I’m going to be thinking about Rachel Sennott holding a bagel for a long time. It’s the way she holds it, with mild disinterest bordering on disgust while cradling it with one hand, that’s hard to shake off, a reminder that the best of actors can turn props – yes, even bagels – into capable scene partners when the moment demands it. Sennott’s Danielle may well have a vexed relationship with this Jewish staple, but it’s also clear her furrowed brow and her clenched hand have less to do with cream cheese and lox topped bagel than with the inopportune encounter that motivates much of Emma Seligman’s wildly entertaining and very funny Shiva Baby.
You see, while trying to fend off questions about her post-college plans, her weight and her romantic prospects from every one of her distant relatives and parents’ friends, Danielle finds herself face to face with her sugar daddy Max (a mop-haired and quite dreamy Danny Deferrari) happily greeting her parents, before introducing his wife (Glee’s Dianna Agron) and their baby, making the shiva she’s attending into a true waking nightmare. The way Danielle grips her bagel is an attempt to grab hold of something, even as everything ahead and around her slowly slips away: her life as she knows it is about to change and she’s rudderless, adrift in a room where everyone is all to keen to know what she’s gonna do next. Only, that’s all white noise to her more pressing questions.
That’s because Max’s wife, not to mention the kid, are news to Danielle, whom we first meet when leaving Max’s stylish loft in Manhattan, with a pocketful of cash in hand. The tension about her family life and her extracurricular activities clashing under the auspices of a funeral service for a relative she can’t quite place would be enough to drive Seligman’s plot (as indeed it had in her same-titled short film) but it’s a mere setup for a wildly uncomfortable afternoon that lets us witness Danielle unraveling in increasingly cringe-worthy ways. With her camera sticking close to Danielle, exacerbating the claustrophobic feel in the overcrowded house that plays backdrop to much of Seligman’s film, we’re constantly made to feel as on edge as Danielle. Which is to say, you get why she’d so forcefully grip a bagel.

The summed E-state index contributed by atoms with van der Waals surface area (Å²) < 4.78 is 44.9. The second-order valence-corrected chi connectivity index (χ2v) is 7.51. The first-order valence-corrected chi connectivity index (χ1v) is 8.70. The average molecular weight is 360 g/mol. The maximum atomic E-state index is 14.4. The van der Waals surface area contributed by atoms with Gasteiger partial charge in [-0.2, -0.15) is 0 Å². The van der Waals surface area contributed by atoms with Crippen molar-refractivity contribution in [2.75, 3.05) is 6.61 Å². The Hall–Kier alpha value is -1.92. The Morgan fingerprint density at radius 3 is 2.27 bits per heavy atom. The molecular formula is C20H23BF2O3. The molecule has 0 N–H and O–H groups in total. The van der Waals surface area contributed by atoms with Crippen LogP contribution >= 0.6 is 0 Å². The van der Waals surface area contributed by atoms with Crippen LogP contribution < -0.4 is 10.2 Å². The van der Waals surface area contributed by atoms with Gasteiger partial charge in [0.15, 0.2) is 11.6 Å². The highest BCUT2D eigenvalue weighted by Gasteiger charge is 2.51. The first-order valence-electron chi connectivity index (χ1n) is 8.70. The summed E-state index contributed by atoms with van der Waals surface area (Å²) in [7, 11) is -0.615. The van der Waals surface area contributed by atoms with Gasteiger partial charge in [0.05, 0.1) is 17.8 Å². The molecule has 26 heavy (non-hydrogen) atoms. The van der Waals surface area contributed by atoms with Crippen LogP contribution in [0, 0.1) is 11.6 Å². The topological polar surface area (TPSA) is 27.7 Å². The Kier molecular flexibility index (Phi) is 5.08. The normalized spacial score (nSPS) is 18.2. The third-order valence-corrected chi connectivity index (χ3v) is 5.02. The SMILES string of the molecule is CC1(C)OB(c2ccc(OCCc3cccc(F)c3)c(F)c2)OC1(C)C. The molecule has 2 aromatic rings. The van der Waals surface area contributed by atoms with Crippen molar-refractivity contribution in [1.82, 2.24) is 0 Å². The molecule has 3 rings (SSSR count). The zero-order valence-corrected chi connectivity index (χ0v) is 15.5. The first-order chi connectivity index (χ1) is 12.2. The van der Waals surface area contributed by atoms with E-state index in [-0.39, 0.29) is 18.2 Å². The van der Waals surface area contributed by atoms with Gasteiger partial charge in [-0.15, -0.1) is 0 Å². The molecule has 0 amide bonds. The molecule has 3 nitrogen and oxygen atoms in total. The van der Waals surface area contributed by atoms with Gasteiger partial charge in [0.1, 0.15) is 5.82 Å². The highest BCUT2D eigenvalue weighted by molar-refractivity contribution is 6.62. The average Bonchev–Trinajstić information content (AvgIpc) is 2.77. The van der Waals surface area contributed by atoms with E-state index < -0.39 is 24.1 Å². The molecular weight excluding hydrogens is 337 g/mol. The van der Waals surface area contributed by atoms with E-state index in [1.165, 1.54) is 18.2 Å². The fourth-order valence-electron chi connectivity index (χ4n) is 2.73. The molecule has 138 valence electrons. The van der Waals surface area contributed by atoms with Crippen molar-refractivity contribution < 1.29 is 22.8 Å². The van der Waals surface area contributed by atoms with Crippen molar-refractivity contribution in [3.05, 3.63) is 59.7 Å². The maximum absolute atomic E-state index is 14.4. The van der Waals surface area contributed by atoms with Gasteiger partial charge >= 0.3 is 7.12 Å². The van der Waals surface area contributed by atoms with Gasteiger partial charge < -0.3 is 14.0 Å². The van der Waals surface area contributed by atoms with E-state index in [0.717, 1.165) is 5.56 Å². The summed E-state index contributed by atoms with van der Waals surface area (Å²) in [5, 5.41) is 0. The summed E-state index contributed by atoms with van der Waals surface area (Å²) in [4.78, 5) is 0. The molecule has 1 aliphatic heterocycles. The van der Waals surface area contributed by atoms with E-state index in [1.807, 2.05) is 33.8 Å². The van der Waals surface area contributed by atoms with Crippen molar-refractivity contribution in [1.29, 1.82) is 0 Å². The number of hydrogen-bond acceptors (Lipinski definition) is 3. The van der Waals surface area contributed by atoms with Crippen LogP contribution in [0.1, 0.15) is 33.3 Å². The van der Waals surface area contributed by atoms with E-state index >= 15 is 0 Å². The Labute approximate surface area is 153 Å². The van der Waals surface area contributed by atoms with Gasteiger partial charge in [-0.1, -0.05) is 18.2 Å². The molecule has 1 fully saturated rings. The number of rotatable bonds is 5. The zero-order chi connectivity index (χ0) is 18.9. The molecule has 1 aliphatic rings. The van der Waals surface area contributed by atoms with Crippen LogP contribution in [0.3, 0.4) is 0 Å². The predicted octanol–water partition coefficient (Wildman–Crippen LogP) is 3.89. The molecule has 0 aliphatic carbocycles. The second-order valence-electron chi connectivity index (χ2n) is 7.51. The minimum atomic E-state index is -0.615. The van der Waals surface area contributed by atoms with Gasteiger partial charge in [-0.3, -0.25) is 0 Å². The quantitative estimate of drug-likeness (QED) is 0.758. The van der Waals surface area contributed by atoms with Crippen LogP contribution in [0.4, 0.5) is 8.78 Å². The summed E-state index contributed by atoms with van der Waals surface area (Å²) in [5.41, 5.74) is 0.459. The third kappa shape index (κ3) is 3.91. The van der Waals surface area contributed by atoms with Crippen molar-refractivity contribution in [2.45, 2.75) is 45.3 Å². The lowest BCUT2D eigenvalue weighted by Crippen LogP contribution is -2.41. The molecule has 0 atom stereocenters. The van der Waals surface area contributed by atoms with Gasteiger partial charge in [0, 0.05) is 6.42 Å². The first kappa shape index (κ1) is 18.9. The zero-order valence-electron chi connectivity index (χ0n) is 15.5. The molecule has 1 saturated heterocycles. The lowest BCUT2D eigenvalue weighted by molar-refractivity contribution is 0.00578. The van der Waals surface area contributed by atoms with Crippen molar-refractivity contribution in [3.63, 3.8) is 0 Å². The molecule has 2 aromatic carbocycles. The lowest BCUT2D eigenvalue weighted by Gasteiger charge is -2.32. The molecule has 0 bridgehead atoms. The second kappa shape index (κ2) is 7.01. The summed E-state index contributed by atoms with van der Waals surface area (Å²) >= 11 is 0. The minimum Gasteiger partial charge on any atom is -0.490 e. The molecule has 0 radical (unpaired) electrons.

For in addition to dealing with Max and fumbling her way through implausible excuses as to why they’ve met before, our frazzled protagonist is also forced to interact with Maya (Molly Gordon), her nemesis (or is it ex-girlfriend? or just former best friend? it’s hard to tell). Their prickly chemistry, which finds them bickering one minute and swooning the next, is but one of the ways Shiva Baby continuously finds ways to surprise its viewers. Every time you think you have a handle on Danielle, Seligman throws you off course, peeling yet another facet to this young woman who’s at times flailing and spilling wine on herself, at others desperate enough to send NSFW pics while at a shiva, and yet never seeming like she’s as much of a mess as perhaps everyone around her thinks she is.
Sennott plays Danielle like a young woman on the verge of a nervous breakdown, but her flashes of self-assuredness even in the face of constant humiliation are what make Shiva Baby so entertaining. This may be a train wreck in slow motion, but it’s delivered with such warm humor (much of it courtesy of Fred Melamed and Polly Draper, here playing Danielle’s parents) that you’re never compelled to look away.
More to the point, Seligman’s seemingly free-wheeling script, whose rhythms really do make it feel almost like a literate verité film (“He’s married to a shiksa princess. Poor guy.”), goes a long way to making Shiva Baby‘s approach to sex work, to queerness, to consent, and to the many ways they collide in Danielle’s life, feel organically woven into a character study you don’t ever want to end. (Though, trust us, you will breath a sigh of relief when its intentionally interminable final scene comes to a close.)